Effortlessly Setting Up A CyberArk PAM Self-Hosted Lab with AutomatedLab

If you want to learn CyberArk PAM self-hosted without risking your production environment or experiment with different configurations and test scenarios, setting up a personal lab environment is a great option. However, installing the Vault and its components can take up valuable time. Fortunately, with AutomatedLab and custom CyberArk roles, you can automate the entire process and focus on more important tasks. In this article, you will see how to deploy a CyberArk PAM self-hosted lab environment using AutomatedLab with Active Directory Domain Services.

What is AutomatedLab?

"AutomatedLab is a provisioning solution and framework that lets you deploy complex labs on HyperV and Azure with simple PowerShell scripts. It supports all Windows operating systems from 2008 R2 to 2022, some Linux distributions and various products like AD, Exchange, PKI, IIS, etc." [0]

AutomatedLab will provision virtual machines as well as install and configure the operating system. It provides PowerShell cmdlets by which you can easily install your software.

You can assign roles to machines which will result in services like Active Directory Domain Services, Exchange, or IIS being installed. AutomatedLab also provides methods for creating your own custom roles.

[0] https://github.com/AutomatedLab/AutomatedLab

Deploying CyberArk PAM self-hosted with AutomatedLab

AutomatedLab has a bit of a learning curve but provides documentation to help you get started. The remainder of this article assumes you have successfully installed your first lab as described in the documentation.

In addition, you need the installation archives from the CyberArk Marketplace as well as Operator/Master keys and a license file. These can be placed anywhere on your local machine but I have stored them under $LabSources\CyberArkInstallFiles.

Installing the custom CyberArk roles

Installation is nothing more than copying the folders representing the roles to $LabSources\CustomRoles .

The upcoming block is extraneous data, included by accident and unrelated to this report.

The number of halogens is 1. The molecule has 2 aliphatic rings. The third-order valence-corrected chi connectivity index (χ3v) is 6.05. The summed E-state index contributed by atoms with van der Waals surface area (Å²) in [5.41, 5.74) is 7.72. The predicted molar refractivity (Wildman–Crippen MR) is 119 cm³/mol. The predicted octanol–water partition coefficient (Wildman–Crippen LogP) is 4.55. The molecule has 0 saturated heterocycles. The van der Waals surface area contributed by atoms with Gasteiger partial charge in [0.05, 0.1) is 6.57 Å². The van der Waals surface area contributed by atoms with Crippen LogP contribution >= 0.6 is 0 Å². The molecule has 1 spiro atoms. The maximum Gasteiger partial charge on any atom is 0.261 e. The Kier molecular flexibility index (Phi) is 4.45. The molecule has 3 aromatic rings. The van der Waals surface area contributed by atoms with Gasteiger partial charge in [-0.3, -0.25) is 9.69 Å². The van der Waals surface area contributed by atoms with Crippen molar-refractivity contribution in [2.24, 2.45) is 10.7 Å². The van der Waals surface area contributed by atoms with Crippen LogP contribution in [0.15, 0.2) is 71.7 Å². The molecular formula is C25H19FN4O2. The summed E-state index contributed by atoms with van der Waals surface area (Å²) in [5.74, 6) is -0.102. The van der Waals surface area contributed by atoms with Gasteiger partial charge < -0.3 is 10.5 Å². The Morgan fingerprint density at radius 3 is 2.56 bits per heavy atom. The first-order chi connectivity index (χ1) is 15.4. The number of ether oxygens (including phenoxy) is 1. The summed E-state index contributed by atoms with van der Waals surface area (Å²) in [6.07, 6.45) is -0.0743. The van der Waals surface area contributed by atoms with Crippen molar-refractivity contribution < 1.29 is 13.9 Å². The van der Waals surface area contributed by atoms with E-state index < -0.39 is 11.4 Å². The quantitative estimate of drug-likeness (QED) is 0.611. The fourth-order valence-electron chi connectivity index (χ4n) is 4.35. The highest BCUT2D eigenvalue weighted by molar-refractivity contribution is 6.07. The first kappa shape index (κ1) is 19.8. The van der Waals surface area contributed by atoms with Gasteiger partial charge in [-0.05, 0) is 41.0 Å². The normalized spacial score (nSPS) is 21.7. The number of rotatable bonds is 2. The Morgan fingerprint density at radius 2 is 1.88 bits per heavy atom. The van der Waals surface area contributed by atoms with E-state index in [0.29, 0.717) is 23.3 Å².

1. Check out the repository at https://github.com/aaearon/AutomatedLab.CyberArk


  2. Copy all the folders starting with PAM to $LabSources\CustomRoles . On Windows, unless you changed it during the installation of AutomatedLab, C:\LabSources is used for $LabSources.

The Vault and each component have their folder. PAMCommon contains common functions used among all the roles.

Creating the lab definition

We will use Hyper-V running locally and our lab will consist of four machines:

  • DC01 - the domain controller with Active Directory Domain Services.

  • VAULT01 - the CyberArk Vault.

  • COMP01 - the CyberArk Password Vault Web Access (PVWA) and CyberArk Central Policy Manager (CPM.)

  • PSM01 - the CyberArk Privileged Session Manager (PSM.)

We will have a switch with a defined address space to segregate our lab from other Hyper-V machines.

First, we create the lab definition, add our switch, and set some defaults so we do not need to repeat ourselves when defining the machines:

New-LabDefinition -Name PAM -DefaultVirtualizationEngine HyperV -VmPath C:\AutomatedLab-VMs

Add-LabVirtualNetworkDefinition -Name PAM -AddressSpace

$PSDefaultParameterValues = @{
    'Add-LabMachineDefinition:OperatingSystem'      = 'Windows Server 2019 Datacenter Evaluation (Desktop Experience)'
    'Add-LabMachineDefinition:Memory'               = 4GB
    'Add-LabMachineDefinition:Network'              = 'PAM'

Then define our domain controller with the 'RootDC' role and set the DomainName parameter to a domain name of our choice:

$DC01MachineProperties = @{
    Name = 'DC01'
    Roles = 'RootDC'
    DomainName = 'acme.corp'

Add-LabMachineDefinition @DC01MachineProperties

Defining the PAM-self hosted machines

For each of our CyberArk PAM self-hosted lab machines, we need to define role properties that will be used when installing the CyberArk software and the properties for the machine itself -- where we will specify the custom role as a PostInstallationActivity.